Sunday, March 16, 2014

Making Memories

Almost every day when I ask Ben what he did at school that day, he says, "We had a fire drill."  They don't really have fire drills every day at his school, but I know that when they do, it makes a strong impression on him.

Whether it's that time flows differently in his mind, or that he knows what I'm asking but only the fire drill memory comes to his mind right then, I feel a strong sense of similarity between Ben and Naoki Higashida, who wrote The Reason I Jump about his own autism at age 13.  I've blogged about Ben's memory surprising me before.

The other day, I arrived a little early to pick up Ben and got a chance to speak with one of his therapists.  She told me she'd had an interesting conversation with Ben when a helicopter flew very close to their building.  Ben ran over to the window to see:
Jessica: Ben, what do you see?
Ben:  It's a helicopter.
Jessica:  Where is the helicopter?
Ben:  It's up in the sky.
Jessica:  Would you want to fly in a helicopter some day?
Ben:  Yes, I want to fly.
Jessica:  Where would you go?
Ben:  I would go to North Carolina.
She was a little perplexed as to where he came up with that, and Ben couldn't explain it well enough.  I knew right away.

Beach Walkabout
Last Thanksgiving, we got to spend the holiday with some dear friends and their wonderful kids by the ocean in North Carolina.  In addition to the holiday, we celebrated C's 50th birthday playing boardgames, eating well, and enjoying the heck out of each others' company.

Ben started every day at the crack of dawn with a walk on the beach, no matter how chilly.  He would go for miles, playing tag with the surf, and zipping up and down the dunes.

These were good times - we saw ships and dolphins and all manner of things washed up on the beach.

He loved being around everyone, but walkabouts were required 3 or 4 times a day to settle his mind.

We all built some lasting memories there.

Another event recently made a big impact on Ben's psyche, at least for a few days.  Lovely Wife brought Ben to the Utah House Business and Labor Committee hearing for our bill to bring insurance coverage for autism to Utah.  The hearing room was packed with people...many of them families affected by autism.  The tension was so strong and palpable, Ben could barely stay in the room.  I'm convinced it's the reason for the emotional struggles Ben had in the following days.  It was like a big rock had been tossed into his mental pond.

The end result of the hearing was a unanimous committee vote in our favor... I know Ben also felt the relief and joy that travelled through the room.  It was such a strong emotional experience, I have to wonder what he'll remember from that day.

Friday, February 21, 2014

Check My Math

I haven't posted for a while...sorry about that.  I've been consumed with  one issue...getting insurance coverage for autism.  If you live in Utah, please read and consider.

Sunday night was kind of weird.  I woke up at 3:00 and my mind started churning about how to get our legislation passed.  I said, "Shut up, mind" and tried to get back to sleep.  Then Ben woke up with a croupy cough.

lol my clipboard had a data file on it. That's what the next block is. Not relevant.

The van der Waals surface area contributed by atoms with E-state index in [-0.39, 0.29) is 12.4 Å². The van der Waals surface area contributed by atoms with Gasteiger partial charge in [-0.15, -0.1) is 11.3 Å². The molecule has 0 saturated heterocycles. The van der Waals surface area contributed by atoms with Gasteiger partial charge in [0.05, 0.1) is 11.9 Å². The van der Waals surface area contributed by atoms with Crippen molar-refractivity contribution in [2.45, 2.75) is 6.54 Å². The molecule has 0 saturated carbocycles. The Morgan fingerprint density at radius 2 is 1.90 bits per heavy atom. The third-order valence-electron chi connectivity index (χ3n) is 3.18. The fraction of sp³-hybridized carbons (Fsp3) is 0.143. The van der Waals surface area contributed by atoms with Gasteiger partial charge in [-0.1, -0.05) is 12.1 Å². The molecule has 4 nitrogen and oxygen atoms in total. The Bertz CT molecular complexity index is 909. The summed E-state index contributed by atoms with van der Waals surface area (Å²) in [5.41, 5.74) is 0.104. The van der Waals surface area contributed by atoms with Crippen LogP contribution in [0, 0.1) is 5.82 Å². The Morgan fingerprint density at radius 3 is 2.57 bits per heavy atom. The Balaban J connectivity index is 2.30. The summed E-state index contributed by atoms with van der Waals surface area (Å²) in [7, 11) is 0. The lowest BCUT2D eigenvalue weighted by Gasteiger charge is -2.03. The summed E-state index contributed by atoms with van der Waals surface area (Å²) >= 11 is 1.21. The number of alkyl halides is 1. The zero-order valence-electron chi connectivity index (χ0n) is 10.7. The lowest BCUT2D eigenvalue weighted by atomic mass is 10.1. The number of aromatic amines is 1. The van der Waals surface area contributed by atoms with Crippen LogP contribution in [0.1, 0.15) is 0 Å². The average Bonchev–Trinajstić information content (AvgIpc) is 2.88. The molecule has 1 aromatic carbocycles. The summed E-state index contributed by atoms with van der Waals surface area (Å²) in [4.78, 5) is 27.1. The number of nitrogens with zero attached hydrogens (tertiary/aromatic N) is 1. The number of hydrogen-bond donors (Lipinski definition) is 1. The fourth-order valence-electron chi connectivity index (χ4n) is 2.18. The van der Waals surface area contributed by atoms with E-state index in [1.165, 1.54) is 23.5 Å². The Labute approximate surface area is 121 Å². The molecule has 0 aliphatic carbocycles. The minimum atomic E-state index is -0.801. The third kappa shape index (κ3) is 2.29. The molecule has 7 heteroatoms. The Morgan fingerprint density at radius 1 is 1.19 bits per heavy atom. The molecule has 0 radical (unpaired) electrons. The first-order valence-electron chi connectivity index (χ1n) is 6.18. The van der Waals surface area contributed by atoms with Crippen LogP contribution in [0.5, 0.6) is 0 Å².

With a little coaxing he got back to sleep, but I was awake.  Thinking about math is usually a good way to get drowsy.  This time it wasn't so helpful.

I thought about probability.  Bear with me, please.

Assuming autism is randomly distributed:

  • The odds of having an autistic kid in Utah are 1/47.
  • The odds of not having an autistic kid are 46/47 or about .9787.
  • If you have 2 kids, the odds of neither of them being autistic is .9787 times .9787 = .9578 or 95%.

It continues like that - for any group of people, you raise .9787 to the power of the number of people in the group to find out the odds of NOT having one of them being autistic.  

Google will actually do this math.  Here's the whole thing as a formula that works there - just put it in the search bar:  :

  • 100*(1-(46/47)^33
  • 100*(1-(46/47)^66)
  • 100*(1-(46/47)^110)

You put the number of people in the population you want to look at as the last number and it spits out the probability that at least one member of your population will have autism.

  • 33 people gives >50% chance
  • 66 gives >75%
  • 110 gives >90%

You can do any population size you like, just replace that last number with how many people you've got.

You can start with your kids or how many you'd like to have.  Add your nephews and nieces.  Add how many grandkids you have or hope to have.  Plug that number into the formula.  What are the odds?  

If you have a business, how many kids do your employees have?  How many are there in your kid's class?  You can plug those numbers in there. 

This math didn't put me to sleep, and I hope it will be a wake up call for some of y'all.  

We have a bill, SB57, currently in the Utah Senate.  It doesn't fix autism, but it does ensure that autism doesn't break a family's finances when they have health insurance.  That's what insurance is for.  It doesn't directly help families who don't have health insurance, but it keeps those who do from competing with them for scarce resources.

If you live in Utah, please take a moment to e-mail or call your state legislators in support of SB57 - you can find them here.  If you'd like to learn more, visit the Utah Autism Coalition's page.